Lee Pace in Pushing Daisies by Scott Garfield/ABC
I now have a new favorite TV character this season, and it's of the four-legged variety. Of course I'm talking about Digby, the stalwart and silent and absolutely gorgeous canine companion of
' life-affirming hero, Ned. This golden retriever was the first dead object (run down on a highway) to be revived by Ned as a child, and their attachment was one of the first and most persistent nitpicky complaints I fielded from the show's naysayers. "How could Ned and Digby not have touched at least once over the years?" they wondered. A little boy and a faithful dog, how is it possible they restrained themselves from the heavy petting that comes so naturally in youth? My answer (beyond the obvious explanation that
is a fantasy and we should just sit back and respect the rules we've been presented): Digby understands what's going on. He knows that to be touched by Ned is to be sent to doggie heaven. He doesn't need to be told. (Would that some viewers were so accepting.)
And indeed, this fact was demonstrated in the opening of Wednesday's wonderful episode, as we flash back to Digby's own incredible journey (including a Lassie moment of pulling a fire alarm) to be reunited with little-boy Ned, and when they meet again in a rapturous moment, they stop short of touching. Which is, of course, the tragedy of Ned's strange and once-lonely life, with his beloved dog as well as with his beloved Chuck (and the whole issue of touching became a theme throughout the episode). Oh, the places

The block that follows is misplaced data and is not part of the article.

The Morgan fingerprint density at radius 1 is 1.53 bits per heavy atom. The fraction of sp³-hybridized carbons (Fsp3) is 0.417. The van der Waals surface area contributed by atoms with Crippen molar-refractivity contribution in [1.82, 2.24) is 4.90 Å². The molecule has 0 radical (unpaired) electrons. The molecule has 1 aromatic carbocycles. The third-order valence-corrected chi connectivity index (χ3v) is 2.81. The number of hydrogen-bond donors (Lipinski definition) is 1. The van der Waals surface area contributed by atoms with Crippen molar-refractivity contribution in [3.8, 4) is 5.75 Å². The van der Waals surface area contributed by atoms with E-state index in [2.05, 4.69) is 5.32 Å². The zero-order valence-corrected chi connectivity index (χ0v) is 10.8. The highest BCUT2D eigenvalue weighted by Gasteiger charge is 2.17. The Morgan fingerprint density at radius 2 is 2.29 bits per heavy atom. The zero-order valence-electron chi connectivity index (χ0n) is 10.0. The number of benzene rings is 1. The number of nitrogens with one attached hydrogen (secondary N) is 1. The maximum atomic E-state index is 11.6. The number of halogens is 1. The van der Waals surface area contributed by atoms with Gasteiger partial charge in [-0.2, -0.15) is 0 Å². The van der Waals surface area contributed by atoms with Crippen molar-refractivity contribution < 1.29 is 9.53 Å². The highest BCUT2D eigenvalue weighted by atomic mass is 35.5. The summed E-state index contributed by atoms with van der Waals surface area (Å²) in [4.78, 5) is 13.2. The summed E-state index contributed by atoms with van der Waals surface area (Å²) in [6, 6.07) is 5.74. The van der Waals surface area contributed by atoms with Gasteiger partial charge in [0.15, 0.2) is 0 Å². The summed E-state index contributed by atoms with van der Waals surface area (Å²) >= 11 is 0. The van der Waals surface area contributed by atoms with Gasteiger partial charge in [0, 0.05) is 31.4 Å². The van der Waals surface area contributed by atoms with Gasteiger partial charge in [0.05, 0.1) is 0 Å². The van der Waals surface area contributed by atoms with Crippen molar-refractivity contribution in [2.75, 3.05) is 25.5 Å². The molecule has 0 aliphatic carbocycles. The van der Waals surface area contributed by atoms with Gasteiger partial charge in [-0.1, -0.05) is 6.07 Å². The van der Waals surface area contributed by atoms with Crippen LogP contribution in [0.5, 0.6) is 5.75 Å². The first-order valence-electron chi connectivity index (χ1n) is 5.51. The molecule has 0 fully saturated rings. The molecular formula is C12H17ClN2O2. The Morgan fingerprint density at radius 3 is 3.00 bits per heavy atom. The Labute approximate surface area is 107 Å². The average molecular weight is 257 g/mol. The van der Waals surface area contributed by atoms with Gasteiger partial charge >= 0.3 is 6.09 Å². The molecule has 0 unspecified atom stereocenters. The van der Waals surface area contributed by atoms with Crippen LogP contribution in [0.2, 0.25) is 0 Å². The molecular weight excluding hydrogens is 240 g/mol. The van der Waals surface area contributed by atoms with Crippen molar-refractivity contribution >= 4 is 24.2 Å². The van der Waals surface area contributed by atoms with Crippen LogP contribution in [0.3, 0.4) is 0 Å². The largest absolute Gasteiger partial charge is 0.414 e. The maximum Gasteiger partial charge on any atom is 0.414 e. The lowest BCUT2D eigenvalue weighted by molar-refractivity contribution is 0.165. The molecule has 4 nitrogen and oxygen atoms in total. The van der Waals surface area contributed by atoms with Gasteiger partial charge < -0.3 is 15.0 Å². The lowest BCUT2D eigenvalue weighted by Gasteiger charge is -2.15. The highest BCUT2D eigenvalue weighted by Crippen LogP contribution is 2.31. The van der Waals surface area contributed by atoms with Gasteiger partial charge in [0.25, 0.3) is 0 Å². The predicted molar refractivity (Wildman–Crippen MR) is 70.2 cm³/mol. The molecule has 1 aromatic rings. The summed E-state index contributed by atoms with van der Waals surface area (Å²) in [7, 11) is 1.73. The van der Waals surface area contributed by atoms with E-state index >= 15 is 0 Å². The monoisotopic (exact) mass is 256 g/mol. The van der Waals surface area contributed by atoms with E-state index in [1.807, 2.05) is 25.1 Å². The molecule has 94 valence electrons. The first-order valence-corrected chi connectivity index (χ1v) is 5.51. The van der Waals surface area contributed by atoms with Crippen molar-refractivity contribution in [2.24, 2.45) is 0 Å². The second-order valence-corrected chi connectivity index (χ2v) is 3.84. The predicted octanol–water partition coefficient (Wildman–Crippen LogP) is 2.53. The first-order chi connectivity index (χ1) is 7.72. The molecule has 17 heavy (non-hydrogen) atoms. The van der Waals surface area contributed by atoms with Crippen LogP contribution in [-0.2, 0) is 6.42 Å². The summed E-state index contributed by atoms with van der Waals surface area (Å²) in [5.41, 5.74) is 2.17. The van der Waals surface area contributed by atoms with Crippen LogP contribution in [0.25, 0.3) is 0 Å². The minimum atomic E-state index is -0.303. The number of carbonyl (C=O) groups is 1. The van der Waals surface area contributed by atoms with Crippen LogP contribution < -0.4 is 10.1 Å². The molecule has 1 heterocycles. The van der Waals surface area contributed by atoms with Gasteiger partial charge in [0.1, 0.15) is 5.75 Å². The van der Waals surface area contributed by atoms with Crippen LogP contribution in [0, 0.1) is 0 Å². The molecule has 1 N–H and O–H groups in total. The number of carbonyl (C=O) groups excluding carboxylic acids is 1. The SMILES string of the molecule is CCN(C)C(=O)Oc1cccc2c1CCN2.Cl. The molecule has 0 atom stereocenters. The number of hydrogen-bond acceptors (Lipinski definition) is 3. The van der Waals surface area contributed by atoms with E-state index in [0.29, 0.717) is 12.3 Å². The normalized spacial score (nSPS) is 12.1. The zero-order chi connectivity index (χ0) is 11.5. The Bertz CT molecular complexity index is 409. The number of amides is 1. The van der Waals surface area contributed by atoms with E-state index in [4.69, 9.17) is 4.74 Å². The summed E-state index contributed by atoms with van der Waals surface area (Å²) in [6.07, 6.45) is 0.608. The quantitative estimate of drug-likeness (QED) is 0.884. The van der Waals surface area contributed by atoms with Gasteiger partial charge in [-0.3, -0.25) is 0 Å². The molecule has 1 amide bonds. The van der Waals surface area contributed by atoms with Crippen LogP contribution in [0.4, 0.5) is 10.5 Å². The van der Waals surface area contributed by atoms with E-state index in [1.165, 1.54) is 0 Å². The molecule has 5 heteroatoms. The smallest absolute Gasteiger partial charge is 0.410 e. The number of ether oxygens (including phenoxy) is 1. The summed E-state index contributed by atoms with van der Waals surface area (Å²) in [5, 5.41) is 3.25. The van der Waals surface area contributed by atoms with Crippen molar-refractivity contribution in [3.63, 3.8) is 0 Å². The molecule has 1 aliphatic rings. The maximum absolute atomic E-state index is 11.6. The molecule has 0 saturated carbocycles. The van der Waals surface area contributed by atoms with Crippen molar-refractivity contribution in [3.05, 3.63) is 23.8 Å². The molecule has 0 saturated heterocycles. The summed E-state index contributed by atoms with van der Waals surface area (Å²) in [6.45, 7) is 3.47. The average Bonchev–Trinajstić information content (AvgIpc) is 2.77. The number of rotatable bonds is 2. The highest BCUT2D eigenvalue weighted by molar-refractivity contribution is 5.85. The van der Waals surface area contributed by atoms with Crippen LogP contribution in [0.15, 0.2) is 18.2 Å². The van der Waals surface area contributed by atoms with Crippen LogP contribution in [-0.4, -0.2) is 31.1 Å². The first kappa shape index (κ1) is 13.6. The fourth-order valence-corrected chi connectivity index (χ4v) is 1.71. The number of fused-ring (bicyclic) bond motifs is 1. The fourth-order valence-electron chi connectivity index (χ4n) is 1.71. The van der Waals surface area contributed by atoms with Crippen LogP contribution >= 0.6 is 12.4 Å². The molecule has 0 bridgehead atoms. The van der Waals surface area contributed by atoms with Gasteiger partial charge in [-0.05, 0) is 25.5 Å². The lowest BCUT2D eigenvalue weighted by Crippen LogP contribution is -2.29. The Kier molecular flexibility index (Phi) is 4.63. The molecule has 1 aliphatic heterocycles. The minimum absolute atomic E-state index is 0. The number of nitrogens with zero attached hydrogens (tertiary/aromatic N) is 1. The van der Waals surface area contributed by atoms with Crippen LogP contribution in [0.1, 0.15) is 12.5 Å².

takes us to, which this week includes a world where people live in windmills and communicate with imprisoned soul mates through carrier pigeons, where people keep beehives on rooftops and waltz in beekeeper suits. I never know where
is going to take me, but I can't wait for the next ride. How glad am I that ABC has given the show an early full-season pickup, with many more to follow, let's hope.
On an unhappier note, when
was over, I checked out NBC's tacky new reality contest
, an eye-glazing spectacle of parlor tricks, mind games and daredevil stunts (sticking a hand in a bear trap, and playing Russian roulette with nail guns) that had me wondering only one thing: How did Geraldo Rivera not get tapped to host this wretched thing? The insipid celebrity guests (Carmen Electra, Rachel Hunter and the biggest girl of all,
The Tonight Show
's shrill and giggly Ross Matthews) weren't enjoyable enough even to be laughable. The judges, in search of what they call "the next great mentalist," added exactly zero except perhaps inadvertent comic relief, as the ridiculously intense Uri Geller gushed over most of the acts and the unaccountably smug Criss Angel took a harsher view of the contestants' showmanship or (usually) lack thereof.
comes with a
-style warning to "not attempt this at any time." I would add this consumer advisory: "Watching
could be hazardous to your mental health." If you're seeking true magic, stick to
Sticking with the theme of the fantastic, I was intrigued enough by all the hype over
's detour into the virtual world of Second Life game-playing to check out Wednesday's episode - the first time I'd watched the show since I can't remember when. It was a clever premise, the animation looked great, and I was impressed that the bad guy got away (an assassin masquerading as a popular avatar). Is this elusive villain going to be
's version of the original
's "miniature killer" last season? I'm not sure that's enough of a hook to keep me watching. What the Second Life sequences mainly did was remind me how lifeless this show's flesh-and-blood ensemble generally is. As far as the
franchise is concerned, I'm staying put in Vegas.